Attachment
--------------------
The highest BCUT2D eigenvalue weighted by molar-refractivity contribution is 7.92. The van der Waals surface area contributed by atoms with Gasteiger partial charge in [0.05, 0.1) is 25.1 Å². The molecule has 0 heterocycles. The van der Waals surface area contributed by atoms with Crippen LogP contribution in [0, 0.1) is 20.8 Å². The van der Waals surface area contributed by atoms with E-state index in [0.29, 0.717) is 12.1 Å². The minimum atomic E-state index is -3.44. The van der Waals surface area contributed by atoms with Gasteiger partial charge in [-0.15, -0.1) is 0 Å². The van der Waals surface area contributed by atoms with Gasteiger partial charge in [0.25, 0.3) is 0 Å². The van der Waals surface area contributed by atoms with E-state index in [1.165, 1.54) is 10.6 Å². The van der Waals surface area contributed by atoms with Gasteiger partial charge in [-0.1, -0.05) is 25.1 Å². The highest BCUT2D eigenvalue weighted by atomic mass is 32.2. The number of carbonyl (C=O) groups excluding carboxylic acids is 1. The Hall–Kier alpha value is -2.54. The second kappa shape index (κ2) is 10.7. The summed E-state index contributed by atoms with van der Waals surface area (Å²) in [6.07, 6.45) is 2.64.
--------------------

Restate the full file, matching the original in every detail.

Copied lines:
The highest BCUT2D eigenvalue weighted by molar-refractivity contribution is 7.92. The van der Waals surface area contributed by atoms with Gasteiger partial charge in [0.05, 0.1) is 25.1 Å². The molecule has 0 heterocycles. The van der Waals surface area contributed by atoms with Crippen LogP contribution in [0, 0.1) is 20.8 Å². The van der Waals surface area contributed by atoms with E-state index in [0.29, 0.717) is 12.1 Å². The minimum atomic E-state index is -3.44. The van der Waals surface area contributed by atoms with Gasteiger partial charge in [-0.15, -0.1) is 0 Å². The van der Waals surface area contributed by atoms with Gasteiger partial charge in [0.25, 0.3) is 0 Å². The van der Waals surface area contributed by atoms with E-state index in [1.165, 1.54) is 10.6 Å². The van der Waals surface area contributed by atoms with Gasteiger partial charge in [-0.1, -0.05) is 25.1 Å². The highest BCUT2D eigenvalue weighted by atomic mass is 32.2. The number of carbonyl (C=O) groups excluding carboxylic acids is 1. The Hall–Kier alpha value is -2.54. The second kappa shape index (κ2) is 10.7. The summed E-state index contributed by atoms with van der Waals surface area (Å²) in [6.07, 6.45) is 2.64.